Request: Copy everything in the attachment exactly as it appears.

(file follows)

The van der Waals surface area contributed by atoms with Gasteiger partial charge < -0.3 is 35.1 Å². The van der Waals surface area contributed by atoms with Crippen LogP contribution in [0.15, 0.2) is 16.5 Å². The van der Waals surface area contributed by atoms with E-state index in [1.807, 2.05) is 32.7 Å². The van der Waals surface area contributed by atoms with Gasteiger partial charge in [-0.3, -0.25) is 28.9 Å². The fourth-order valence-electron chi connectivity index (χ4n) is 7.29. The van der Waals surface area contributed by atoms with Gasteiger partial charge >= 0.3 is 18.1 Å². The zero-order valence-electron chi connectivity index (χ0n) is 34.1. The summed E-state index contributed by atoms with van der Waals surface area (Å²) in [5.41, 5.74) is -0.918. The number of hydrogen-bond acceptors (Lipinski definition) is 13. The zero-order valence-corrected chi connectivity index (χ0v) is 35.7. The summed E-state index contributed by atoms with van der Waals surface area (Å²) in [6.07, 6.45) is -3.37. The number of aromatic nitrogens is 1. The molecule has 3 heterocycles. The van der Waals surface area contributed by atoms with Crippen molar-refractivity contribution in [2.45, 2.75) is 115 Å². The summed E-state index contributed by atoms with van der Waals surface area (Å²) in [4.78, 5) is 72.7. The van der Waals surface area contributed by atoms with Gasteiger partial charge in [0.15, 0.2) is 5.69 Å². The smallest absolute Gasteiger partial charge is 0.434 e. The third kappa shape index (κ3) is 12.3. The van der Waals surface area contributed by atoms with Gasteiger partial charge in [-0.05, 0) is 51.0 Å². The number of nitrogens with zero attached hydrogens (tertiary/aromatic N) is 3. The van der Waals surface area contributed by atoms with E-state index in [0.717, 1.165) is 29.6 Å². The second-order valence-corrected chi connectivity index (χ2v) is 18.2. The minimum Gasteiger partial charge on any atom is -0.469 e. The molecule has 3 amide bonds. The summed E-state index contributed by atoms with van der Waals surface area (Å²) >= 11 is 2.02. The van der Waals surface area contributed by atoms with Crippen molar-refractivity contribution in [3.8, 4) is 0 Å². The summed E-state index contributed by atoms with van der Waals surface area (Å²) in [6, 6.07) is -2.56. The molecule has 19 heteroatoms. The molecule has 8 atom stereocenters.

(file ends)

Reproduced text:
The van der Waals surface area contributed by atoms with Gasteiger partial charge < -0.3 is 35.1 Å². The van der Waals surface area contributed by atoms with Crippen LogP contribution in [0.15, 0.2) is 16.5 Å². The van der Waals surface area contributed by atoms with E-state index in [1.807, 2.05) is 32.7 Å². The van der Waals surface area contributed by atoms with Gasteiger partial charge in [-0.3, -0.25) is 28.9 Å². The fourth-order valence-electron chi connectivity index (χ4n) is 7.29. The van der Waals surface area contributed by atoms with Gasteiger partial charge >= 0.3 is 18.1 Å². The zero-order valence-electron chi connectivity index (χ0n) is 34.1. The summed E-state index contributed by atoms with van der Waals surface area (Å²) in [5.41, 5.74) is -0.918. The number of hydrogen-bond acceptors (Lipinski definition) is 13. The zero-order valence-corrected chi connectivity index (χ0v) is 35.7. The summed E-state index contributed by atoms with van der Waals surface area (Å²) in [6.07, 6.45) is -3.37. The number of aromatic nitrogens is 1. The molecule has 3 heterocycles. The van der Waals surface area contributed by atoms with Crippen molar-refractivity contribution in [2.45, 2.75) is 115 Å². The summed E-state index contributed by atoms with van der Waals surface area (Å²) in [4.78, 5) is 72.7. The van der Waals surface area contributed by atoms with Gasteiger partial charge in [0.15, 0.2) is 5.69 Å². The smallest absolute Gasteiger partial charge is 0.434 e. The third kappa shape index (κ3) is 12.3. The van der Waals surface area contributed by atoms with Gasteiger partial charge in [-0.05, 0) is 51.0 Å². The number of nitrogens with zero attached hydrogens (tertiary/aromatic N) is 3. The van der Waals surface area contributed by atoms with E-state index in [0.717, 1.165) is 29.6 Å². The second-order valence-corrected chi connectivity index (χ2v) is 18.2. The minimum Gasteiger partial charge on any atom is -0.469 e. The molecule has 3 amide bonds. The summed E-state index contributed by atoms with van der Waals surface area (Å²) >= 11 is 2.02. The van der Waals surface area contributed by atoms with Crippen molar-refractivity contribution in [3.8, 4) is 0 Å². The summed E-state index contributed by atoms with van der Waals surface area (Å²) in [6, 6.07) is -2.56. The molecule has 19 heteroatoms. The molecule has 8 atom stereocenters.